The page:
On Sunday, Ecuadorian voters will go to the polls to elect a new president and, like in the Armenian presidential election that will be held one day later, there’s very little suspense about who will win.
Incumbent president Rafael Correa (pictured above) seems set to win his third consecutive term outright on the February 17 vote, avoiding the need for a runoff, which would occur nearly two months later on April 7, and thereby extending his rule through 2017.
One recent poll from Opinión Pública Ecuador shows that Correa leads his nearest opponent with 56% to 13%, and other polls have shown Correa with over 60% support.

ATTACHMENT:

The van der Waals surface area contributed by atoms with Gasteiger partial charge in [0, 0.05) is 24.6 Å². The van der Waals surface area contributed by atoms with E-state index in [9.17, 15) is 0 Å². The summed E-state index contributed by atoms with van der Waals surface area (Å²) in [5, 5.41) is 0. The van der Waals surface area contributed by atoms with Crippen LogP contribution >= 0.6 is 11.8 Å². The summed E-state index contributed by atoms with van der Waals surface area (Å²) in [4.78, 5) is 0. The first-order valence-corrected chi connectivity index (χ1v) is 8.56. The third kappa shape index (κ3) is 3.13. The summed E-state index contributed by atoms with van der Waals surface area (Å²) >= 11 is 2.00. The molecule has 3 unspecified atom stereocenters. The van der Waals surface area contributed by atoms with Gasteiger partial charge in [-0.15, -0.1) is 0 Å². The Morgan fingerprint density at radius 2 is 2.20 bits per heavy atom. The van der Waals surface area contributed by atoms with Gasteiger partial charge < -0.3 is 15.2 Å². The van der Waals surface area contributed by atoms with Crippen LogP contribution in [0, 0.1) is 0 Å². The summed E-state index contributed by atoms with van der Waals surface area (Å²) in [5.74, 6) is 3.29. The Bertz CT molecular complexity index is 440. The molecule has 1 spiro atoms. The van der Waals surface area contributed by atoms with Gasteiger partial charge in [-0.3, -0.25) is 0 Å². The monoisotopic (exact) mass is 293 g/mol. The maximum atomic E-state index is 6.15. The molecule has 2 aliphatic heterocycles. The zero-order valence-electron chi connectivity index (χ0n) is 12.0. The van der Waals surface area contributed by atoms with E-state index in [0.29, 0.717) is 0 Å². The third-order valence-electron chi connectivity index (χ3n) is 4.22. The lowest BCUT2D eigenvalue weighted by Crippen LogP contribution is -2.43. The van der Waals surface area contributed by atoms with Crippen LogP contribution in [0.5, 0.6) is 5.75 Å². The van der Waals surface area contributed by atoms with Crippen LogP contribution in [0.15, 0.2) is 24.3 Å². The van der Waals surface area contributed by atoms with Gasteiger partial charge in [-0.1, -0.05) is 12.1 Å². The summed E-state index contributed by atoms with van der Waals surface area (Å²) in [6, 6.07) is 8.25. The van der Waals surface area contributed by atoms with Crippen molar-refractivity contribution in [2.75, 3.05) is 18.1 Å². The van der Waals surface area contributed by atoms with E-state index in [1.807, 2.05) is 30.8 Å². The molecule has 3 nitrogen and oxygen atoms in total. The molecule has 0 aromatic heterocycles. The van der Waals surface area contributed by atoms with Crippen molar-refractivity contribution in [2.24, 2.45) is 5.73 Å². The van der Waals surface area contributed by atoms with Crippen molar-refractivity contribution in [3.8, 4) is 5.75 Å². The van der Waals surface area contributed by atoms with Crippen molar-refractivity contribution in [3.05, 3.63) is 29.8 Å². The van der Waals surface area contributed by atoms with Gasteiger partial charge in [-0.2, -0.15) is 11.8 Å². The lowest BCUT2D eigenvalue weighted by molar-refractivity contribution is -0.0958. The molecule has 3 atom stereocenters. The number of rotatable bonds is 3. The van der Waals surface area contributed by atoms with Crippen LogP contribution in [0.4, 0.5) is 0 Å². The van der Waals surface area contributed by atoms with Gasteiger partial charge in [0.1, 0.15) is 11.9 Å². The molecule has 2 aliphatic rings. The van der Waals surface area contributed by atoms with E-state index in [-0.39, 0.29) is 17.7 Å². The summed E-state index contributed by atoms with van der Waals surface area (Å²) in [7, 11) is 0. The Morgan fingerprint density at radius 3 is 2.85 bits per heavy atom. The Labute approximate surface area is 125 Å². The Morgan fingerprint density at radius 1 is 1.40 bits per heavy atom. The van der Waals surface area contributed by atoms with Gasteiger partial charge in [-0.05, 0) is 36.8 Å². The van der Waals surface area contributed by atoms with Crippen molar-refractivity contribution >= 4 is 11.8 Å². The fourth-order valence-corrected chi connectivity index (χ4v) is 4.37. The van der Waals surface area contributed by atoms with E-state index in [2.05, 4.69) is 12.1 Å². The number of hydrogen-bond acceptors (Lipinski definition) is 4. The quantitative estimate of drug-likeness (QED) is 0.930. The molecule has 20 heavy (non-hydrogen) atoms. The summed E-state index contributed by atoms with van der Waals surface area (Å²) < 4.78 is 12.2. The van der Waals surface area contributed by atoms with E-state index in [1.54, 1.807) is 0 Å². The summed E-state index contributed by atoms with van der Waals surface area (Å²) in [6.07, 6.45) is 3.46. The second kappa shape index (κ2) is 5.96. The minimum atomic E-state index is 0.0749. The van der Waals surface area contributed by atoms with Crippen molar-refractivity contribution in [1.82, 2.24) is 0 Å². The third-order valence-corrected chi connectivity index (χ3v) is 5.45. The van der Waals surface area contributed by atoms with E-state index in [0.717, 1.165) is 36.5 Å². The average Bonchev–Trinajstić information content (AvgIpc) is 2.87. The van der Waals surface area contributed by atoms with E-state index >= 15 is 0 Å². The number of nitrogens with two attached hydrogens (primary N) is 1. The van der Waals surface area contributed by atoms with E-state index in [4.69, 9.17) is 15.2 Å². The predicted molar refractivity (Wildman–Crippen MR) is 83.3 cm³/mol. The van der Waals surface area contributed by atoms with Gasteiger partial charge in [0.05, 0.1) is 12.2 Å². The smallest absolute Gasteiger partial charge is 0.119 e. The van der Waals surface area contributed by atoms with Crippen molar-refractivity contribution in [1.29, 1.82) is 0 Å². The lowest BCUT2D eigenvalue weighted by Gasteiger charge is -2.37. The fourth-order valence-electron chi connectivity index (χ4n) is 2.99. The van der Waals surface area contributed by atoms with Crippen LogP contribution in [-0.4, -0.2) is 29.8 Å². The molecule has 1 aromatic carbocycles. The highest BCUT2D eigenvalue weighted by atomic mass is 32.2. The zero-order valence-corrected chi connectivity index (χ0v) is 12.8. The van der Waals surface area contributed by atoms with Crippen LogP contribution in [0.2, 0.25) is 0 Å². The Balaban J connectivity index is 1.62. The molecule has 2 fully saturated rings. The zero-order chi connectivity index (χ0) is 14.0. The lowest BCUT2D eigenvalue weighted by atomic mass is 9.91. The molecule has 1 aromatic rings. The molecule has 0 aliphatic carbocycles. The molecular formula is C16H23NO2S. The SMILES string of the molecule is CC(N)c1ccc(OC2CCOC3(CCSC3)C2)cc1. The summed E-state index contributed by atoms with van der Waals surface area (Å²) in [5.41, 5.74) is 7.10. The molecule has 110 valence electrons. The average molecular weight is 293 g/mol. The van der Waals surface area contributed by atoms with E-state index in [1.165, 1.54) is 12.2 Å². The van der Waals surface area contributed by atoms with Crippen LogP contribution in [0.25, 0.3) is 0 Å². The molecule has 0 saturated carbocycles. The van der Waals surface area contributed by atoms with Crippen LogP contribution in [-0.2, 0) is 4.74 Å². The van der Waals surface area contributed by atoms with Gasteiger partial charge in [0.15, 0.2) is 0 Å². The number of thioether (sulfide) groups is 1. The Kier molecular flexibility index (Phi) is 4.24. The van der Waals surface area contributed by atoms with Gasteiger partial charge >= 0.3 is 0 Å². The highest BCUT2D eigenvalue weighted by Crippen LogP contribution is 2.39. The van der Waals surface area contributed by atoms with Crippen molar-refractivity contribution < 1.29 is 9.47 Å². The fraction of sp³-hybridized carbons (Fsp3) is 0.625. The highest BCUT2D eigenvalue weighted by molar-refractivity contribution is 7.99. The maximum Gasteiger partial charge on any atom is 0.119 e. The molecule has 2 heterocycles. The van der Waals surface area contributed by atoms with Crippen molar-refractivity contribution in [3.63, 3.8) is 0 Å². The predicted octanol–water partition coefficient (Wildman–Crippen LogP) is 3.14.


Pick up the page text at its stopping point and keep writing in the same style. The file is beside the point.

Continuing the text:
Furthermore, in the simultaneous elections for 137 members of Ecuador’s unicameral parliament, the Asamblea Nacional (National Assembly), Correa’s party, the democratic socialist Movimiento Patria Altiva i Soberana or Alianza PAIS (Proud and Sovereign Fatherland, with ‘PAIS’ an acronym that’s also Spanish for ‘nation’) formed in 2006 to boost Correa’s initial presidential run, is set to extend its legislative lead. It currently holds 59 of the 124 seats in the current Asamblea Nacional, with the less-dominant populist Partido Sociedad Patriótica 21 de Enero (PSP, January 21 Patriotic Society Party), headed by former president Lucio Gutiérrez as its nearest competition, holding just 19 seats.
So what does that say about the current moment in Ecuador and, more generally, Correa’s contribution to Latin American politics?
Here are five takeaways from Sunday’s likely result. Continue reading Five things that Correa’s likely reelection tells us about Ecuador (and South America)